Turnover of malaria parasites
To examine factors potentially influencing the structure of avian malaria parasite assemblages, either among manakin species (Analysis 1) or spatially among local assemblages of manakin species (Analysis 2), we used Mantel and partial Mantel tests (Mantel, Reference Mantel1967; Manly, Reference Manly2007) to obtain correlations and associated significance values. To estimate malaria lineage turnover both between manakin species and among manakin assemblages, we used the Jaccard similarity index (Jaccard, Reference Jaccard1912; Magurran, Reference Magurran2004). To obtain an index that increases with increasing dissimilarity, we subtracted the original Jaccard index from one as follows:
where a is the number of shared species between two assemblages, and b and c are the numbers unique to each assemblage. In all analyses, our operational taxonomic units are manakin species and parasite lineages.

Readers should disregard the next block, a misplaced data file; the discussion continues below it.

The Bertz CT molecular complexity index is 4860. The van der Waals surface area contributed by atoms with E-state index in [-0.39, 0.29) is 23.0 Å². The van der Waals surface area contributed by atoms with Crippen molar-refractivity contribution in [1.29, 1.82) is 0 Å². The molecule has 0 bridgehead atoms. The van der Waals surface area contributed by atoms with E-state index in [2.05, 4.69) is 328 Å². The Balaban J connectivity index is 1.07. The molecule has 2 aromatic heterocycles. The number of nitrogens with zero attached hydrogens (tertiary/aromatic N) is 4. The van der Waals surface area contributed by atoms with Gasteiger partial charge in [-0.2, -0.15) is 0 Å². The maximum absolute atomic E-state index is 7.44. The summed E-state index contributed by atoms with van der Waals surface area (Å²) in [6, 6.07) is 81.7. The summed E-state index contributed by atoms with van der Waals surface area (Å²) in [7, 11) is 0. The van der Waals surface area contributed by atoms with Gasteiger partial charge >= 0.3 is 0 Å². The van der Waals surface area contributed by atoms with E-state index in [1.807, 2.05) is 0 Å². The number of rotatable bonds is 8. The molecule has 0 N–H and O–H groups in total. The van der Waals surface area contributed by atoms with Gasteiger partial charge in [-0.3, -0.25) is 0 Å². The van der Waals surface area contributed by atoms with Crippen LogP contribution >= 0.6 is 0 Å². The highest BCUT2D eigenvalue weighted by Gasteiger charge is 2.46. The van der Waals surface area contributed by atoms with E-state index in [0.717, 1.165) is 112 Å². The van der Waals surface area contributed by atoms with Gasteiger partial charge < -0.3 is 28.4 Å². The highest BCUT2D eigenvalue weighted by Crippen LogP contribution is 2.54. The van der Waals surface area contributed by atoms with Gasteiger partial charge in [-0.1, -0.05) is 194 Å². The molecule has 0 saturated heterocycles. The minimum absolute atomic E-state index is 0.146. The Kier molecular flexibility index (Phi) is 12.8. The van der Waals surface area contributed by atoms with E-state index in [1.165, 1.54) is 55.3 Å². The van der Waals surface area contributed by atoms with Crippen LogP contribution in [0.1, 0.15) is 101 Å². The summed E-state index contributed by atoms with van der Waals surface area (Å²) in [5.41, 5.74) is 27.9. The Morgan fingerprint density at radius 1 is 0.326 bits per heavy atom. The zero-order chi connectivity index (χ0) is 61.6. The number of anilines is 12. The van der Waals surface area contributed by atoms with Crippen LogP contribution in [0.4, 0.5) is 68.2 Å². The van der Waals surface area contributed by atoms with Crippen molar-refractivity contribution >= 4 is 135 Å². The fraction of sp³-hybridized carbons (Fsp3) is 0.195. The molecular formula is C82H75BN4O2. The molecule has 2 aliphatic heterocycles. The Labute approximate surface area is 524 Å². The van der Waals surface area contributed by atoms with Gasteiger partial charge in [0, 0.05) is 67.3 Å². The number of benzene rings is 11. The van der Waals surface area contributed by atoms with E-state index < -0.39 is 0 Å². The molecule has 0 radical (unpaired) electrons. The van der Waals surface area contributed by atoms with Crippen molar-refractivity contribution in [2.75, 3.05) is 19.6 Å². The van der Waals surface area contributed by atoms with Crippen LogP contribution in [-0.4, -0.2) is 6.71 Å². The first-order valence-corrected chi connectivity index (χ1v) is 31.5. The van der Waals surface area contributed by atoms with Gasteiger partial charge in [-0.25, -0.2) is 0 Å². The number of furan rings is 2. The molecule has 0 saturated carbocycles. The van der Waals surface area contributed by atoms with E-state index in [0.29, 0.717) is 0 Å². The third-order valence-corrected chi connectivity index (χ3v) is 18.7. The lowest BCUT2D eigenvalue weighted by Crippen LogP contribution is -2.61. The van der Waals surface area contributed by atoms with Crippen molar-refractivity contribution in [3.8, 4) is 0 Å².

To test for a relationship between parasite turnover among host species and either host phylogenetic relatedness or geographic range overlap, we selected only manakin species in which five or more individuals harboured identified parasite infections (n = 9 species; Fig. 1). We used J to assess turnover between all manakin species pairs. We obtained pairwise host genetic distance from DNA sequences of four genes (ND2, Myoglobin, G3PDH and ODC) from Ohlson et al. (Reference Ohlson, Fjeldså and Ericson2013). We estimated raw pairwise distances and averaged these across the four genes. We obtained geographic range maps of all nine manakin species in our sample from BirdLife International (available from http://www.birdlife.org/datazone/info/spcdownload) and calculated proportional range overlap as ½ (overlap/range size A + overlap/range size B) following Davies and Pedersen (Reference Davies and Pedersen2008).